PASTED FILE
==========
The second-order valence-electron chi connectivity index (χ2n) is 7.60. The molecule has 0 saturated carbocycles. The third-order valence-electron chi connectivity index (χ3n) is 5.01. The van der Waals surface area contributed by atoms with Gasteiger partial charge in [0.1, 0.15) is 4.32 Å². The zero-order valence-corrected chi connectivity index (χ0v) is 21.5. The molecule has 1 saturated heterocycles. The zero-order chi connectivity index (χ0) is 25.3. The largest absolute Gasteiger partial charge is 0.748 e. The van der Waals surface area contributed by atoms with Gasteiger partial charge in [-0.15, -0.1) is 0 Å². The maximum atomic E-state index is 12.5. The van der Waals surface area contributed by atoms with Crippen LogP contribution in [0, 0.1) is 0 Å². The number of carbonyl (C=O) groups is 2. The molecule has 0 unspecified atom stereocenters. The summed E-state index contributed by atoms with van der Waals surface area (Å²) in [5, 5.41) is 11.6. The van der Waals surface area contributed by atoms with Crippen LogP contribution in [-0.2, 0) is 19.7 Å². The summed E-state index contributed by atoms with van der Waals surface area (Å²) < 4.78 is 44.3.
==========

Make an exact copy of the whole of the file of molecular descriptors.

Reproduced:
The second-order valence-electron chi connectivity index (χ2n) is 7.60. The molecule has 0 saturated carbocycles. The third-order valence-electron chi connectivity index (χ3n) is 5.01. The van der Waals surface area contributed by atoms with Gasteiger partial charge in [0.1, 0.15) is 4.32 Å². The zero-order valence-corrected chi connectivity index (χ0v) is 21.5. The molecule has 1 saturated heterocycles. The zero-order chi connectivity index (χ0) is 25.3. The largest absolute Gasteiger partial charge is 0.748 e. The van der Waals surface area contributed by atoms with Gasteiger partial charge in [-0.15, -0.1) is 0 Å². The maximum atomic E-state index is 12.5. The van der Waals surface area contributed by atoms with Crippen LogP contribution in [0, 0.1) is 0 Å². The number of carbonyl (C=O) groups is 2. The molecule has 0 unspecified atom stereocenters. The summed E-state index contributed by atoms with van der Waals surface area (Å²) in [5, 5.41) is 11.6. The van der Waals surface area contributed by atoms with Crippen LogP contribution in [-0.2, 0) is 19.7 Å². The summed E-state index contributed by atoms with van der Waals surface area (Å²) < 4.78 is 44.3.